The reshaping of the portfolio is part of the group’s five-year strategic initiative that was unveiled at its investor day meeting last March. The aim of that day was to show Wall Street the company’s plan is to become a more consumer and retail-centric organization.
As for the Nautica sale, Steve Rendle, chairman, president and chief executive officer, said during a conference call to Wall Street analysts on Friday after the company reported fourth-quarter results, “While we do not yet have a definitive agreement, we are actively engaged with several parties and will update you as conditions warrant.”
Rendle also spoke about the three lenses that company executives use when considering mergers and acquisitions activity. “There’s a strategic lens, there’s a financial lens, and are we the right owner lens. And as we’ve looked continuously, this is not a one-and-done type of action. This is something we’re doing on a very proactive, very regular basis evaluating all brands within our portfolio.
“But specific to Nautica, [we] just came to a point where it didn’t necessarily hit all of our strategic touch points financially. It was not in line with driving our financial aspirations, and we came to a point where we thought perhaps it would be a better owner that could unlock the value that this brand holds,” Rendle said.
Chief financial officer Scott Roe told analysts that, with the recent deals for Williamson-Dickie and Icebreaker, the “first priority has been to deleverage the balance sheet and get our credit metrics back in line.”
In a telephone interview, Rendle declined to provide further details on the planned sale of Nautica, such as whether interested parties were strategic or financial buyers. He would only say that VF is “well into the process” and it is speaking with “a couple of people we’ve been working with.”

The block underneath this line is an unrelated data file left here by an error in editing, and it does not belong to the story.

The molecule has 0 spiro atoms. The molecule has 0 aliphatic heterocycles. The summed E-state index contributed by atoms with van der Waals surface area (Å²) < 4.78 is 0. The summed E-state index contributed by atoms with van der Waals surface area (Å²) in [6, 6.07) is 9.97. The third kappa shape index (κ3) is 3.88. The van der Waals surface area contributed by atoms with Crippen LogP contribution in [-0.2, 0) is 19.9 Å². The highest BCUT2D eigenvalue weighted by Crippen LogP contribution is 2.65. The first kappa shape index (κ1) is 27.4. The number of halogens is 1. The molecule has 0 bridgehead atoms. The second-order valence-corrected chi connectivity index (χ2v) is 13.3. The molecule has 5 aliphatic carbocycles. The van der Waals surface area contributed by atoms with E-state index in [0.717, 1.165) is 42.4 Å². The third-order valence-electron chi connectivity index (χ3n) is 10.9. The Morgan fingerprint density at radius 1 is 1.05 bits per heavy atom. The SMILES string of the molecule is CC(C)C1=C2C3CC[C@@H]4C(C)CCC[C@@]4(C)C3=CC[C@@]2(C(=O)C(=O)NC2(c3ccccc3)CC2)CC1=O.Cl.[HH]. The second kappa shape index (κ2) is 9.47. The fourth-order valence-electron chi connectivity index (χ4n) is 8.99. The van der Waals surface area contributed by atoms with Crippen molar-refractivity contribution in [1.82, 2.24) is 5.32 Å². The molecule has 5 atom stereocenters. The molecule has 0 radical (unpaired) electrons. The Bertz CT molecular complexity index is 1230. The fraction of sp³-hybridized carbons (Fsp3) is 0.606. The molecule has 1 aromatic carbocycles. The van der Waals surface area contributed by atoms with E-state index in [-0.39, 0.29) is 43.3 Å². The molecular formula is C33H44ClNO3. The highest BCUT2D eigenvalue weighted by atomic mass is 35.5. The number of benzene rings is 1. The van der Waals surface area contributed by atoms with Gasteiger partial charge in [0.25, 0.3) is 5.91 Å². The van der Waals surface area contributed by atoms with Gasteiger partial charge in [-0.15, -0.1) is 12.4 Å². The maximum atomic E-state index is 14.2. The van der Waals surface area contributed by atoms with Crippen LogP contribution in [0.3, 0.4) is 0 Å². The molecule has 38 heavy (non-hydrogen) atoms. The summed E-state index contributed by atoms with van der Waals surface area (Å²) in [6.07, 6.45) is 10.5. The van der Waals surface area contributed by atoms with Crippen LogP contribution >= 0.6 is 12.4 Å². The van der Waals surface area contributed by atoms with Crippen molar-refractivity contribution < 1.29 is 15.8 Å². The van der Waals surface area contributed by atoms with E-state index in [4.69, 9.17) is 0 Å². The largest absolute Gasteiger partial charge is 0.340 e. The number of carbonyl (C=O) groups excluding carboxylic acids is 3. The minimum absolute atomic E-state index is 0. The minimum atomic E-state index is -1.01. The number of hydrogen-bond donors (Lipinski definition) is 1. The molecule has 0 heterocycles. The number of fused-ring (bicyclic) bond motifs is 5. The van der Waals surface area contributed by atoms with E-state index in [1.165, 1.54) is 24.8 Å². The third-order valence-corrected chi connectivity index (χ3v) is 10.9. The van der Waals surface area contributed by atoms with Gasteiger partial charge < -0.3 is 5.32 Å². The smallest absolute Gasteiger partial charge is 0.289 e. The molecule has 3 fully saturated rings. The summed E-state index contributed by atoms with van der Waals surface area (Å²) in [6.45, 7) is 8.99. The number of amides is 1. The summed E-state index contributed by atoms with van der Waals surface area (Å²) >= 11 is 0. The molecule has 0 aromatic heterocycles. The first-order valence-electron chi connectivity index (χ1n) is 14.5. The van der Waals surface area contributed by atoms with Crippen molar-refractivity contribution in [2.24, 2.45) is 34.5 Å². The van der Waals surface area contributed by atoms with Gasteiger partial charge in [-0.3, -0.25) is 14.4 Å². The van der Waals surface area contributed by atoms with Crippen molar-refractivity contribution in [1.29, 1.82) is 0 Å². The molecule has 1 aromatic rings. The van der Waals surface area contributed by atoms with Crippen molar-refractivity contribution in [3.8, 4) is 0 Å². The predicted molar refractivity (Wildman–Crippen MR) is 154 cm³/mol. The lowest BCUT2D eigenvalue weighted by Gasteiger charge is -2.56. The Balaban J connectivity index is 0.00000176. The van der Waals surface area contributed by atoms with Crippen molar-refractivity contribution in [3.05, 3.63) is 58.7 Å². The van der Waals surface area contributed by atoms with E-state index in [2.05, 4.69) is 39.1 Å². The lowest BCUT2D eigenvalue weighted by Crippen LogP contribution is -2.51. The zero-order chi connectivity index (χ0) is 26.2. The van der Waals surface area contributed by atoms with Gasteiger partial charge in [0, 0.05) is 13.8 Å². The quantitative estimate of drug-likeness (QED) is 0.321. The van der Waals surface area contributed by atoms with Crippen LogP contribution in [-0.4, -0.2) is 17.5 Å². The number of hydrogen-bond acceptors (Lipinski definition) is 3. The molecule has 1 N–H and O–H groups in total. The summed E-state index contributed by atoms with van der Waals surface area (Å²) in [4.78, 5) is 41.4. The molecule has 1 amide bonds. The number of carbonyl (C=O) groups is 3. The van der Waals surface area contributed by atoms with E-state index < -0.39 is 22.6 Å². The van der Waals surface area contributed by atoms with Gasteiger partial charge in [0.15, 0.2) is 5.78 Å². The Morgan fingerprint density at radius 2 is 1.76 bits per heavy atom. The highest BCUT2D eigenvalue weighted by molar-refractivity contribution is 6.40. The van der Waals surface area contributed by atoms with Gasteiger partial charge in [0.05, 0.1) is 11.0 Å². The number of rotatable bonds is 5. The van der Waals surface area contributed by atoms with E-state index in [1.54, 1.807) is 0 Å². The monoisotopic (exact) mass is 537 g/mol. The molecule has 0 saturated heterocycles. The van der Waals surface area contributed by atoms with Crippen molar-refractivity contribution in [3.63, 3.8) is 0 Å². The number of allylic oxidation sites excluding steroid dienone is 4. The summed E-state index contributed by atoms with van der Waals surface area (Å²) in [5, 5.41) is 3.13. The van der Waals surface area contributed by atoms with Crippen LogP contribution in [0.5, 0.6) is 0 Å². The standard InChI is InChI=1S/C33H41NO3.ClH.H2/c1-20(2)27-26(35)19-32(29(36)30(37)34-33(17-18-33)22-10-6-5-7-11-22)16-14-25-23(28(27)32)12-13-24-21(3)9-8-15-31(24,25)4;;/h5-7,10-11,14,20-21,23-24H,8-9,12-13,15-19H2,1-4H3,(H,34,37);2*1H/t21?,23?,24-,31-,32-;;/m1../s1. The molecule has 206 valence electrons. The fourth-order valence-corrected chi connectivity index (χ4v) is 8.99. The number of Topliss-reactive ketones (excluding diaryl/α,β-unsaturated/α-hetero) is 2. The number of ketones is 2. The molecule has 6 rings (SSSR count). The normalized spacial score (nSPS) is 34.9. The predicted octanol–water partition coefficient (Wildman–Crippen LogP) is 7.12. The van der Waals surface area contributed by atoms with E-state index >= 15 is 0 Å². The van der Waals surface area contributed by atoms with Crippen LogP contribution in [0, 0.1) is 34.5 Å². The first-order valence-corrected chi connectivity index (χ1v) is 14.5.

For the fourth quarter ended Dec. 30, the company posted a net loss of $90.3 million, or 23 cents a share, on total revenues that rose 20.1 percent to $3.65 billion. On an adjusted basis, the company said earnings per share for the quarter were $1.01.
Rendle said the top priorities for the year include protecting and enabling the explosive growth in Vans, while reenergizing growth in the Timberland and The North Face brands in North America. To better enable that growth, the company has added to the responsibilities of its four group presidents. One has oversight for the Asia-Pacific region, another for Europe, and one for Americas West and Americas East, Rendle said in the interview. In addition to their respective regional responsibilities, each one will also have oversight of one of the company’s big global brands.
Further, to help the company meet the needs of consumers and the retail marketplace, Rendle said the company is taking a very close look at its speed-to-market process.
The ceo explained that VF has an ongoing project called “Acting Vertical,” where it is “deconstructing the entire process” to determine where it can reduce the time from inception to delivery. Rendle noted that about two-thirds of the timeline is for design and delivery, while about one-third is for the manufacturing of the item. The company is also reviewing manufacturing capability, how to enable quicker conversion of materials and finished goods, as well as where the distribution centers should be located. That analysis will help the company build its “road maps” for an already existing deep supply chain network and manufacturing framework, Rendle said.
The strategic road map disclosed at last year’s Investor Day remains VF’s focus for 2018 and beyond. “What’s exciting is to see the benefits of that focus. Our direct-to-consumer and digital growths have [increased], up 15 percent for direct-to-consumer, with 30 percent growth in digital. We are committed to grow international in the high, single-digit[s],” the ceo said.
Direct-to-consumer now accounts for more than 30 percent of the company’s total revenues. The ceo also told WWD that VF is “delivering on our commitments slightly ahead of where we thought we would be, financially.”
Roe noted in the interview that the international business is “very profitable, generating a lot of cash.” He added, “With tax reform, the ability to bring that cash back to the U.S. is even easier.”
During the conference call, Roe said the “access to cash is a big deal,” given that 40 percent of VF’s business is offshore. And with repatriation now easier, he concluded, “For us, that’s going to be a good thing.”